The scientific premise of this study is that CO2 sequestration in agriculturally relevant, organically-deficient saline soil can be achieved by incorporating alkaline earth silicates. Volcanic ash (VA) was used as a soil amendment for CO2 removal from saline soil by leveraging enhanced silicate rock weathering (ERW). The study pursued two primary objectives: first, the authors aimed to evaluate the impact of various doses of VA, employed as an amendment for organically-deficient soil, on the growth performance of key cultivated crops (sorghum and mung bean) in inland saline-alkaline agricultural regions of northeastern China. Second, they aimed to assess alterations in the physical properties of the amended soil through mineralogical examinations, utilizing X-ray diffraction (XRD) and scanning electron microscopy coupled with energy-dispersive X-ray spectroscopy (SEM-EDS) analyses, quantifying the increase in inorganic carbon content within the soil.


Nuterman & Jochum (2024): Impact of marine carbon removal on atmospheric CO2

Roman Nuterman, Markus Jochum IN: Environmental Research Letters, 19, 3, DOI 10.1088/1748-9326/ad26b7

A computer simulation of Earth’s climate is used to study if marine carbon removal will lead to a reduced atmospheric carbon dioxide concentration, and if there are potential secondary impacts on marine life and chemistry. The authors find that for stationary carbon removal plants the ocean cannot supply sufficient carbon rich water to allow a meaningful reduction of atmospheric CO2. This also means that outside the location of carbon removal there is no noticeable impact on plankton concentrations. It can be speculated that putting carbon removal plants on ships would lead to a significant increase in removal efficiency, although the engineering and energy aspects of this approach would need to be investigated.


Rathnayake et al. (2024): Quantifying soil organic carbon after biochar application: how to avoid (the risk of) counting CDR twice?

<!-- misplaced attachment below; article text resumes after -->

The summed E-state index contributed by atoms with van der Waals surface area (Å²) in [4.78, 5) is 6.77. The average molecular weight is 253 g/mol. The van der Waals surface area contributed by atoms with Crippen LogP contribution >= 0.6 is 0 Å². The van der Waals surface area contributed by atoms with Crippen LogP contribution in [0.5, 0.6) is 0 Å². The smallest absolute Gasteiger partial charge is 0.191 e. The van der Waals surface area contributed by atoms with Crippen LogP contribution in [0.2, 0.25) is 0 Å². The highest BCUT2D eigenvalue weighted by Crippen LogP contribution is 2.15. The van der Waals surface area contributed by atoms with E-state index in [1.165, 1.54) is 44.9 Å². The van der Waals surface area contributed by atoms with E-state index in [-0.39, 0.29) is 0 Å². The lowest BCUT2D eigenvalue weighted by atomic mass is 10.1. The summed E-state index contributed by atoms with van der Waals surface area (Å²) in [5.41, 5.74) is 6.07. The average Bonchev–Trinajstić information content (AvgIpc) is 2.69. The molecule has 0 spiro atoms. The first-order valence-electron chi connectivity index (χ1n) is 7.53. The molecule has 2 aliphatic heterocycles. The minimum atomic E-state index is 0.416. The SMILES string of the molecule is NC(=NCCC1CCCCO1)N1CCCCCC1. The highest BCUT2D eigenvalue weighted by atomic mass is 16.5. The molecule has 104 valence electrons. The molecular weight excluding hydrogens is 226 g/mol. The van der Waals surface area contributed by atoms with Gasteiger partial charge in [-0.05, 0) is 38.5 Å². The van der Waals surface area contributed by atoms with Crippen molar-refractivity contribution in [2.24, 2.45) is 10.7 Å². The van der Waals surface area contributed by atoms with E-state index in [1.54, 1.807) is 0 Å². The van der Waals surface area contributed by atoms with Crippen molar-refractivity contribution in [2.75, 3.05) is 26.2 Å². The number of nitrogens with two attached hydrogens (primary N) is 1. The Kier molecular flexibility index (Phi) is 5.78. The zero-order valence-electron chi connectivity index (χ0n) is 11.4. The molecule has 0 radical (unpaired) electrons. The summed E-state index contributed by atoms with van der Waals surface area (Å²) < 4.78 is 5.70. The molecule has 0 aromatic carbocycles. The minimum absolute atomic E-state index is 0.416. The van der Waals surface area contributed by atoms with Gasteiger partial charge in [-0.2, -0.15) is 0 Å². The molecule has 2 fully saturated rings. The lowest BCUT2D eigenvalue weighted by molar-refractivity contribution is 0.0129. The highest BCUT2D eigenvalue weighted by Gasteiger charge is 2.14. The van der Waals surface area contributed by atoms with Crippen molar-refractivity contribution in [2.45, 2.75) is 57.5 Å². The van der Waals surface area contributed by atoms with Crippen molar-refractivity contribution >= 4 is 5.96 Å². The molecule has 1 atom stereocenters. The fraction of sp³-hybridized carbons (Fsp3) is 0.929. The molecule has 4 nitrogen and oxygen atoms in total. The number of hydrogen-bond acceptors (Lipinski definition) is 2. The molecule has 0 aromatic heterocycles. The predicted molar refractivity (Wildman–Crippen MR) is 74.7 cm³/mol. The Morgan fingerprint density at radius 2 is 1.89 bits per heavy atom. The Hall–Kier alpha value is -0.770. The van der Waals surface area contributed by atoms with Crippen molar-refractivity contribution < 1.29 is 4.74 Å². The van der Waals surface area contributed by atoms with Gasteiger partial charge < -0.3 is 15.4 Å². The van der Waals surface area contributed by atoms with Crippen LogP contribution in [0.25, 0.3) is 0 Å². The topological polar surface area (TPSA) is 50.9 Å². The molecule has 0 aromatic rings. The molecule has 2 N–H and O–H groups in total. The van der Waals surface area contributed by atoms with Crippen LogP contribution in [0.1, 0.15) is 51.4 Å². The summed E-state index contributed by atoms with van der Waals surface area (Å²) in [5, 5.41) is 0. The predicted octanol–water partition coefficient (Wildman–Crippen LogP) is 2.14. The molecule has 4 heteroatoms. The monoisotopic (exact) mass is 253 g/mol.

Dilani Rathnayake, Hans-Peter Schmidt, Jens Leifeld, Diane Bürge, Thomas D. Bucheli, Nikolas Hagemann IN: Frontiers in Climate,

The objectives of this review are (1) to compare the physicochemical properties and the quantities of biochar and SOC fractions on a global and field/site-specific scale, (2) to evaluate the established methods of SOC and pyrogenic carbon (PyC) quantification with regard to their suitability in routine analysis, and (3) to assess whether double counting of SOC and biochar C-sinks can be avoided via analytical techniques.


Næss et al. (2024): Bridging Quantitative and Qualitative Science for BECCS in Abandoned Croplands

Jan Sandstad Næss, Ida Marie Henriksen, Tomas Moe Skjølsvold IN: Earth’s Future 12 (3), e2023EF003849,

Bioenergy with carbon capture and storage plays a vital role in most climate change mitigation scenarios, where a solution for sustainable near-term bioenergy expansion is to grow energy crops such as perennial grasses on recently abandoned cropland. This study combines natural science insights anchored in quantitative bioenergy modeling with qualitative social science anchored in the multi-level perspective. Using these mixed methods enables a global-to-local-to-global level assessment of near-term bioenergy recultivation opportunities for abandoned cropland. Norway is the local case.